Princeton, Harvard, Williams Top U.S. News Best Colleges Rankings

U.S. News & World Report released its 2012 evaluation of the nation’s top colleges and universities. Princeton tied Harvard at the top national university rankings. Notre Dame was ranked 19th and University of Michigan was 28th among national universities. Kalamazoo College was 68th, Hope College was 94th, and Albion College ranked 102nd among national liberal arts colleges. University of Detroit Mercy was ranked 23rd among regional universities in the Midwest.

See which schools take the lead in the 28th edition of the college rankings.

By Brian Burnsed
U.S. News & World Report
September 13, 2011

Princeton University tied Harvard University as the top-ranked National University in U.S.News & World Report’s 2012 rankings of Best Colleges. Last year, Harvard stood alone as the best ranked National University, a category that encompasses large, research-oriented schools.

No changes took place at the very top of the rankings of National Liberal Arts Colleges—schools that emphasize undergraduate education and award at least half of their degrees in liberal arts fields—as Williams College once again edged Amherst College for the highest rank.

Though college sticker prices continue to skyrocket, and it will now cost some students more than $200,000 to attain a degree at the aforementioned schools and others ranked by U.S. News, data indicate that the value of a college degree hasn’t waned. A recent report by the Georgetown University Center for Education and Workforce indicates that those with bachelor’s degrees earn 75 percent more over their lifetimes than those who only have high school diplomas.

While the national unemployment rate topped out at 9.8 percent in 2010, it was 5.4 percent among those with bachelor’s degrees in the same year. Plus, a college or university doesn’t need to cost six figures to provide a solid education; U.S. News highlights some of these schools in lists such as the best up-and-coming schools, the best schools for B students, and schools that provide the best value, to name a few.

There was little change among the top-20 ranked National Universities, though the University of Chicago jumped four spots, from a tie for ninth last year to a tie for fifth this year. Among the biggest movers in the top 50 are the University of Miami, which jumped nine spots from a tie for 47th to a tie for 38th, and Rensselaer Polytechnic Institute, which dropped from a tie for 41st to a tie for 50th this year.

Some California schools are weathering the state’s ongoing financial storm with their academic reputations intact, as the University of California—Berkeley and the University of California—Los Angeles were once again ranked as the top two public National Universities. Only three public schools—Berkeley, UCLA, and the University of Virginia—are ranked among the top 25 National Universities.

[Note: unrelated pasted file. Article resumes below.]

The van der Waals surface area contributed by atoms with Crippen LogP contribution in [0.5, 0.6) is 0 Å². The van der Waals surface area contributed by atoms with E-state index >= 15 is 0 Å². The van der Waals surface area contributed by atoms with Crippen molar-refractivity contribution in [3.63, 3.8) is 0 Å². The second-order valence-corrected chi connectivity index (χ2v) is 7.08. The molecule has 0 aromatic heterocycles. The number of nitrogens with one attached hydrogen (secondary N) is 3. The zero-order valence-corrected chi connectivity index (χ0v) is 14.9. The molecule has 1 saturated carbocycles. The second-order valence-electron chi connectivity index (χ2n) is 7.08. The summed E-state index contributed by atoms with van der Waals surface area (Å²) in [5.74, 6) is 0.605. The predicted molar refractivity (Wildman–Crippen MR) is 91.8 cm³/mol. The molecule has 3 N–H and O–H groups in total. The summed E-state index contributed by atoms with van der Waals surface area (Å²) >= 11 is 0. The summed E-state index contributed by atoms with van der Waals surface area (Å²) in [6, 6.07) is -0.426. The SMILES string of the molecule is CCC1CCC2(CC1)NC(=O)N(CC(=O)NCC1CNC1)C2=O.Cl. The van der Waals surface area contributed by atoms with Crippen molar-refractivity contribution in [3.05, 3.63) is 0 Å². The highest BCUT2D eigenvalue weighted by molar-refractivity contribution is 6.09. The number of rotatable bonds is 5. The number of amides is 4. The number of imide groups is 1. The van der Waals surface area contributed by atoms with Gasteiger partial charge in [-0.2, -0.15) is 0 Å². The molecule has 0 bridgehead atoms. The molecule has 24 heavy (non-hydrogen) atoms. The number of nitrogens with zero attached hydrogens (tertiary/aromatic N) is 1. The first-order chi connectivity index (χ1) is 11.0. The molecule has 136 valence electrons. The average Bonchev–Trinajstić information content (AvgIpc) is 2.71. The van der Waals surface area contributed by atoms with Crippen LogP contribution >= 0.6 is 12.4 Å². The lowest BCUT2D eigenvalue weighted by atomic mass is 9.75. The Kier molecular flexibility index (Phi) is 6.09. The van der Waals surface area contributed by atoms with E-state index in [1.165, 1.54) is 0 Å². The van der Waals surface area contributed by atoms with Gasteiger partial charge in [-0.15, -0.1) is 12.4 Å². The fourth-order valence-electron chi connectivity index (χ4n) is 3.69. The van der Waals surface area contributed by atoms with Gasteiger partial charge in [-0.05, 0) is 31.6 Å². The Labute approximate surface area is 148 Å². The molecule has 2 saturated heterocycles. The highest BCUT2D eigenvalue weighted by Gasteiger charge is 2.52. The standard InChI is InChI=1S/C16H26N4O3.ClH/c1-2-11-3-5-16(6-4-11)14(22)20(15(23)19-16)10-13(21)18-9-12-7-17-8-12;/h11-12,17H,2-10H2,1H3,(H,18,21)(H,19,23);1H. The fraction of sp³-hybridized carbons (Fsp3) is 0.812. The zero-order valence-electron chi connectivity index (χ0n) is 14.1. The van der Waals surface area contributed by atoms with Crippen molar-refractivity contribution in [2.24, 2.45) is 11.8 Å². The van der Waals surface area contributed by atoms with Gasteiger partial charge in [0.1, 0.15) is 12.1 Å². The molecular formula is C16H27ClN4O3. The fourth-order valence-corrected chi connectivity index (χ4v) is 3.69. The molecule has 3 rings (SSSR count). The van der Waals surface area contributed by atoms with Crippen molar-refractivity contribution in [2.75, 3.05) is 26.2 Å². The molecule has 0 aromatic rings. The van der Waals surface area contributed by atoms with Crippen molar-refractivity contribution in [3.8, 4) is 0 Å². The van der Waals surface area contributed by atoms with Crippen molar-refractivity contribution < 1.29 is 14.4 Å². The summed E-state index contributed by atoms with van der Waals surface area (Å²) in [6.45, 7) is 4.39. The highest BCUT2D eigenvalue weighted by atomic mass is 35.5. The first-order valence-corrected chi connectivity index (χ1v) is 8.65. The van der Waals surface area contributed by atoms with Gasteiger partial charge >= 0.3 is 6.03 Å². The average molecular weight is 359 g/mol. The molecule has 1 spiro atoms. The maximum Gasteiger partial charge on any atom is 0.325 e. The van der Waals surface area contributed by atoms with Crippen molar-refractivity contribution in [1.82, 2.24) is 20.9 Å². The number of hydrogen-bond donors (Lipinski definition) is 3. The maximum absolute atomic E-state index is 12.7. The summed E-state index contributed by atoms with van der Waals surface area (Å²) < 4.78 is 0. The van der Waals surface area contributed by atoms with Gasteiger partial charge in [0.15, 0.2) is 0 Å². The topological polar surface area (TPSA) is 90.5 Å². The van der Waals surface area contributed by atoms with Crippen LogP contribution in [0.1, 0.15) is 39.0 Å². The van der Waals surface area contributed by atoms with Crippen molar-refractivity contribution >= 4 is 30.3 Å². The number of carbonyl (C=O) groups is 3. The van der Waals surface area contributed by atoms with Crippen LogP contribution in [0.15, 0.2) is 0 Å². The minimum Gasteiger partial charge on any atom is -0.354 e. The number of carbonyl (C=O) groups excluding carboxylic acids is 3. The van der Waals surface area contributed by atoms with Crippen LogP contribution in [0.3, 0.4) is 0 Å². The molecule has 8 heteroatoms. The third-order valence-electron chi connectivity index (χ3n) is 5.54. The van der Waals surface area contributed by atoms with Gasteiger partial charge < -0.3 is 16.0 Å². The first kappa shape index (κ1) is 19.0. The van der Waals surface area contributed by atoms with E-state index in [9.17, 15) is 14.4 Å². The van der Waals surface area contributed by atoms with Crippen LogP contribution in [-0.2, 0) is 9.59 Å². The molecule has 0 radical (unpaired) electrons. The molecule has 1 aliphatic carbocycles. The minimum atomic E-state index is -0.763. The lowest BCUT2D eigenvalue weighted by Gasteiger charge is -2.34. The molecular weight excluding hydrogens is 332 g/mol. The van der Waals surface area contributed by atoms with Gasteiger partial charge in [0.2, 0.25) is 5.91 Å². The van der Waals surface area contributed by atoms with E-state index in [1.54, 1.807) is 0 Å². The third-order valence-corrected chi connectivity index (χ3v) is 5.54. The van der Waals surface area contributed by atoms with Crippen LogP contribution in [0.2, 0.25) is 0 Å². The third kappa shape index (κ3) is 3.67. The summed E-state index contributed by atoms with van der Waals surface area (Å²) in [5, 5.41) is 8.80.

Like National Universities, there was little flux in the rankings of the top National Liberal Arts Colleges. Bryn Mawr College made one of the biggest leaps among the top 50 schools, catapulting five spots to from a tie for 30th to a tie for 25th. Conversely, Smith College fell five spots from a tie for 14th to a tie for 19th.

The rankings of Regional Universities, which offer an array of undergraduate and graduate degrees but few doctoral programs, are split amongst four quadrants of the country. Villanova University, Rollins College, Creighton University, and Trinity University all retained the top ranks in the North, South, Midwest, and West, respectively.

However, there was change among the top Regional Colleges—schools that emphasize undergraduate education, but award fewer than 50 percent of degrees in the liberal arts. This year, John Brown University garnered the top spot in the South; Carroll College earned top billing in the West after last year’s top school in that region, the United States Air Force Academy, was reclassified as a National Liberal Arts College. The United States Coast Guard Academy and Taylor University retained their top spots in the North and Midwest, respectively.

After 27 years of ranking Best Colleges, U.S. News continues to make additions beyond the data, aimed at providing students and parents the tools to find a school that best meets their needs. Given the explosion of social media in the American higher educational landscape, U.S. News now provides links to many institutions’ Facebook and Twitter pages. Also, a new Facebook tool on college directory pages on allows readers to see which of their friends attended, or are attending, a particular school.

Searching for a college? Get our complete rankings of Best Colleges via College Compass. Google is sponsoring free access for those who register by Friday, September 16.

US News and World Report.

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